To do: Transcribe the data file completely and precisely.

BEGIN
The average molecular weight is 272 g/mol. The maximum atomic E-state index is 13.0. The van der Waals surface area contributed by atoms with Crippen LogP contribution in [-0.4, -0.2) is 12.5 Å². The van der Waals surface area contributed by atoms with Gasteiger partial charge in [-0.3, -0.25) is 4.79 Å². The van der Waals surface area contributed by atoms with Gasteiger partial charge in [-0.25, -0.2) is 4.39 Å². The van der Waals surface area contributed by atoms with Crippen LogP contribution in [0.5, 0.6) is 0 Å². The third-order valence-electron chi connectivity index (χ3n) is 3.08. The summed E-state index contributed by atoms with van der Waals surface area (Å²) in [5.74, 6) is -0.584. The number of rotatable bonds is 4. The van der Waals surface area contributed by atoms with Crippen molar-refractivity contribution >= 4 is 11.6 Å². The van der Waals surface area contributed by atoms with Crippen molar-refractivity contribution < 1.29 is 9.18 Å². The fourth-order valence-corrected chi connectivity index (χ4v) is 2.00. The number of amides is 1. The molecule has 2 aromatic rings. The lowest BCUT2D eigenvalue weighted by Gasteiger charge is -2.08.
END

The average molecular weight is 272 g/mol. The maximum atomic E-state index is 13.0. The van der Waals surface area contributed by atoms with Crippen LogP contribution in [-0.4, -0.2) is 12.5 Å². The van der Waals surface area contributed by atoms with Gasteiger partial charge in [-0.3, -0.25) is 4.79 Å². The van der Waals surface area contributed by atoms with Gasteiger partial charge in [-0.25, -0.2) is 4.39 Å². The van der Waals surface area contributed by atoms with Crippen LogP contribution in [0.5, 0.6) is 0 Å². The third-order valence-electron chi connectivity index (χ3n) is 3.08. The summed E-state index contributed by atoms with van der Waals surface area (Å²) in [5.74, 6) is -0.584. The number of rotatable bonds is 4. The van der Waals surface area contributed by atoms with Crippen molar-refractivity contribution >= 4 is 11.6 Å². The van der Waals surface area contributed by atoms with Crippen molar-refractivity contribution < 1.29 is 9.18 Å². The fourth-order valence-corrected chi connectivity index (χ4v) is 2.00. The number of amides is 1. The molecule has 2 aromatic rings. The lowest BCUT2D eigenvalue weighted by Gasteiger charge is -2.08.